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Tourism Brings Dangerous Life Blood to Tibet

[WTN-L World Tibet Network News. Published by The Canada Tibet Committee. Issue ID: 02/08/21; August 21, 2002.]

By Richard McGregor
Financial Times
August 21 2002

Soon after he returned to his ancestral home in a Tibetan area of south-west China in the late 80s, Dakpa Kelden's English skills, learned in exile in India, were put to good use by the local authorities.

To enforce a lingering, Mao Zedong-era decree closing the area to foreigners who had made their way to Diqing, Dakpa's job was to explain politely that they had to leave.

With the backing of the same authorities, Mr Dakpa has turned the decree on its head, establishing a business to guide tourists around the region's Tibetan treasures, and its mountain passes alongside the source of the Yangtze river.

But his success in bringing people into this now open region is confronting Mr Dakpa, 36, and his colleagues with a different problem: how to make sure the tourist trade doesn't wipe out the same Tibetan culture they want to protect.

"I feel that things are developing too fast - out of 10 people these days, only one can read Tibetan," Mr Dakpa said.

About 330,000 tourists have came to Diqing in the first six months of this year, roughly equal to the area's entire population, and about 20 per cent more than last year.

Local officials expect the numbers to rise even further, spurred by the gimmick of changing the name of the town of Zhongdian this year to Shangri-la, after the mythical city in the 1933 novel, Lost Horizon.

Once a shabby small city, albeit in a beautiful setting, Shangri-la is now starting to resemble a colourful Tibetan toy town, as its grey concrete buildings are painted to resemble traditional structures.

"This was a Tibetan city, but you could never feel Tibetan culture here," said Yang Peiyuan, the architect overseeing the renovation.

The Tibetan autonomous region around Diqing has another odd advantage - it is not actually in Tibet itself, but in neighbouring Yunnan province.

Far from the tensions of Lhasa, the political and religious capital of Tibet, the Chinese, Tibetans and the many other ethnic groups around Diqing co-exist for the most part peacefully.

The ambient repression that hangs over Lhasa, a product of its heavy military and security presence, and China's continuing vilification of the Dalai Lama, Tibet's exiled spiritual leader, seems a world away in Shangri-la.

"In Lhasa, if you are sending an e-mail in an internet cafe, you immediately sense someone looking over your shoulder," said Yeshi Dorjee, who also recently returned to Diqing after 12 years in India.

The head of a village a few hours outside Shangri-la laughs at such restrictions, and proudly displays a picture of the Dalai Lama in his in-house shrine.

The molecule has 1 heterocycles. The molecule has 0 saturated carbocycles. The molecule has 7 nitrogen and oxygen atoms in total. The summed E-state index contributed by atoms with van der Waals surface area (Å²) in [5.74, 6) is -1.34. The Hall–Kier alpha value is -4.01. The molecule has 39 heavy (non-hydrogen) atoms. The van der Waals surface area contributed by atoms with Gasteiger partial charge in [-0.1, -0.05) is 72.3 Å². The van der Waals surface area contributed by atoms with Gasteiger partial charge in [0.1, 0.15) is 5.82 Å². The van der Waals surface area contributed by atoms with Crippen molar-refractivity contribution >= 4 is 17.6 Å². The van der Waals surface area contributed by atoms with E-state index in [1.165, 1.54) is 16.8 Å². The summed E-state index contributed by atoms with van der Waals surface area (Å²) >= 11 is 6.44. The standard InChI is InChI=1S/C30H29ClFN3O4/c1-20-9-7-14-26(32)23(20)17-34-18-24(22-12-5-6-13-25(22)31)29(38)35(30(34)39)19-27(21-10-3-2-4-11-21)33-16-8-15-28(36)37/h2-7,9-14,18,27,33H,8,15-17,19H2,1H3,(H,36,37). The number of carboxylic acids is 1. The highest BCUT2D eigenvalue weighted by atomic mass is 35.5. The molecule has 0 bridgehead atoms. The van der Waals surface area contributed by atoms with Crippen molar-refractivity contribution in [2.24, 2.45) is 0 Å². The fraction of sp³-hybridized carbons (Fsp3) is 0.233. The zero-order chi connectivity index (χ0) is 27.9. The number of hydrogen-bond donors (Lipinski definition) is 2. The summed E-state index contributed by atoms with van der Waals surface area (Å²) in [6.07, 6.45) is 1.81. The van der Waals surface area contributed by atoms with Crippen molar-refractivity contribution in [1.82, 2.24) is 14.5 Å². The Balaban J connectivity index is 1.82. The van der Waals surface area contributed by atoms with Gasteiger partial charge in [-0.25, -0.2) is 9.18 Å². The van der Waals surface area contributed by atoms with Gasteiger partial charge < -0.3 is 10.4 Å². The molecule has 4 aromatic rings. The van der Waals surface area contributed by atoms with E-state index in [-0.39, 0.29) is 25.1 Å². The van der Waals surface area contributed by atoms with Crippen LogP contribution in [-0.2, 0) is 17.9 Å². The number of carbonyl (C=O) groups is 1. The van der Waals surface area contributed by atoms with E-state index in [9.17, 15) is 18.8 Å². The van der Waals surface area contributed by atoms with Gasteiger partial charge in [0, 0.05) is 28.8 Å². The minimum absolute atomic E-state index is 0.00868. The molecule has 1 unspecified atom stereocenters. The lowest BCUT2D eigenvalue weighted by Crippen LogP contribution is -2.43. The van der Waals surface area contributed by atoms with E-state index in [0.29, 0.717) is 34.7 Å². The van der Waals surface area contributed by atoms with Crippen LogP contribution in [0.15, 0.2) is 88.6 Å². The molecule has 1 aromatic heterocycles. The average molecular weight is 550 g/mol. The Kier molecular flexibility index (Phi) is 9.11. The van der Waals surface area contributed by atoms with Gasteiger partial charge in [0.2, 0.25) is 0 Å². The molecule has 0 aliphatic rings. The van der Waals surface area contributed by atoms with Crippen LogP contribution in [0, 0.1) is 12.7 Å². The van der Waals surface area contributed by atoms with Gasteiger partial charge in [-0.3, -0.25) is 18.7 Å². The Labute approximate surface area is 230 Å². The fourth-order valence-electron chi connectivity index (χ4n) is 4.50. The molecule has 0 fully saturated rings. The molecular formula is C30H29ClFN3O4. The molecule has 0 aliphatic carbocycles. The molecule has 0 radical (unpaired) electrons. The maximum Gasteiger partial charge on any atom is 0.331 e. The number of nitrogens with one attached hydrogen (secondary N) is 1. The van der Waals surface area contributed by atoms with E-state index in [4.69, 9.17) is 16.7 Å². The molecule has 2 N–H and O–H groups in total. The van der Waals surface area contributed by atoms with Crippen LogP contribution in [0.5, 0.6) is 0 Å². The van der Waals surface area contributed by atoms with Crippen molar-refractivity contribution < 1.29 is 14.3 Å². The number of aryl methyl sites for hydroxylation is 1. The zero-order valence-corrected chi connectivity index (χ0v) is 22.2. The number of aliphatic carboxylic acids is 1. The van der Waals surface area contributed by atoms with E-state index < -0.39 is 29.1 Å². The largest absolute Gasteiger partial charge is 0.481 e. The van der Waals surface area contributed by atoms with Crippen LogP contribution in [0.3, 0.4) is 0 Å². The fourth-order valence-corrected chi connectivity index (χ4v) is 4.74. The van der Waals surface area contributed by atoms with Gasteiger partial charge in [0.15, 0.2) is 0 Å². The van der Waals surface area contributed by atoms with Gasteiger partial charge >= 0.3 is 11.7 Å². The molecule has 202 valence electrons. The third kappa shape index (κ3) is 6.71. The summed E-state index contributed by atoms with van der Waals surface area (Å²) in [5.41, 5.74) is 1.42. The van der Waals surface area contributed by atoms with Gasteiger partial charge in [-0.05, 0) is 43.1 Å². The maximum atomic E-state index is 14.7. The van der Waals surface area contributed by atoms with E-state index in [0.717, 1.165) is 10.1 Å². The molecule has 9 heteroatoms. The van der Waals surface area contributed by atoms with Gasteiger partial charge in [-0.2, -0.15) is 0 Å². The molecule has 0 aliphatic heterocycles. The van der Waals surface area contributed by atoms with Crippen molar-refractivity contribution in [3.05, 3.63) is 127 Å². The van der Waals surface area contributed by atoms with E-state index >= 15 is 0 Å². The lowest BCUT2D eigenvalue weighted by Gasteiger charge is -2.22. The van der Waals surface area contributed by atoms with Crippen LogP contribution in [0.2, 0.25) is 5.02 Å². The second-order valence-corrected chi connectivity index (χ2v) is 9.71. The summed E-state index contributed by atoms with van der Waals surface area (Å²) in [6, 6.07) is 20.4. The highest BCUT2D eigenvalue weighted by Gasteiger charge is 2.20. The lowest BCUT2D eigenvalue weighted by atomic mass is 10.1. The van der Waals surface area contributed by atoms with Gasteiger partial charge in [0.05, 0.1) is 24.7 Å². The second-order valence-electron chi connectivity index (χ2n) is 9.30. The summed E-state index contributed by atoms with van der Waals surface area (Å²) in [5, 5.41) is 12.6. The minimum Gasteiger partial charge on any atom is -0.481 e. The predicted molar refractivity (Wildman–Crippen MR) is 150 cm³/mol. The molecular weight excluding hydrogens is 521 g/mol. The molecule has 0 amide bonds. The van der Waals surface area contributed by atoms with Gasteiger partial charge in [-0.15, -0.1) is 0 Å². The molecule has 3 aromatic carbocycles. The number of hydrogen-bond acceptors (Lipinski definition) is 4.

"The officials know, and when I needed a passport to go to India for a special ceremony, they didn't care," he says.

The situation is not relaxed enough for Lobsang Choedan, the monk who runs a new Tibetan school for local children, to teach his pupils about their religion's spiritual leader. "The time is not ripe for that," he says.

Politics, however, is not the monk's greatest preoccupation - it is getting funds to run his school to teach young Tibetans their language and culture.

Mr Dakpa's travel company has been instrumental here, bringing in large donations from foreign tourists who have been inspired by their trips to the school.

"If the tourists did not visit, the school would not be there," says Dakpa. "It's good for the tourists and good for Tibetans."

The monk, who says his other big problem is stopping young people from gambling, is not just interested in Tibetan education. He also wants money to hire a Chinese-language teacher.

"You learn Chinese to communicate with the Chinese; Tibetan, because that is our culture; and English for the world," he said.

Dakpa and Yeshi, who speak all three languages, are typical of a new breed of internationalised Tibetans, who have been forced by politics to live and study overseas, before, in their cases, coming home.

Their slice of Tibet also has a different history - the Khampa region is on the old trading route out of Lhasa, making it in ancient times a kind of Tibetan commercial centre.

"We are trading people - we exchange things and do business," says Mr Dakpa.

As their truck bounces along the mountain road, the pair talk in Tibetan about the impact of tourism, splashing their conversation with English terms such as "carrying capacity" when their own language lets them down.

"The tourism revival is good, because otherwise, everything would be lost completely," says Mr Yeshi.

"But no one can resist making money, and if it develops too fast, it will have a serious impact on the monks and ordinary people."

Chinese provincial leaders, who want to promote economic development, know that the area's most valuable commodity is the Tibetan culture, and have vowed to manage tourism growth to preserve it.

But whether they can understand the subtleties of also allowing Tibetans to freely practice their religion is less clear.

"The most important thing for us is inner peace," says Mr Yeshi. "It's a very rare and precious thing."

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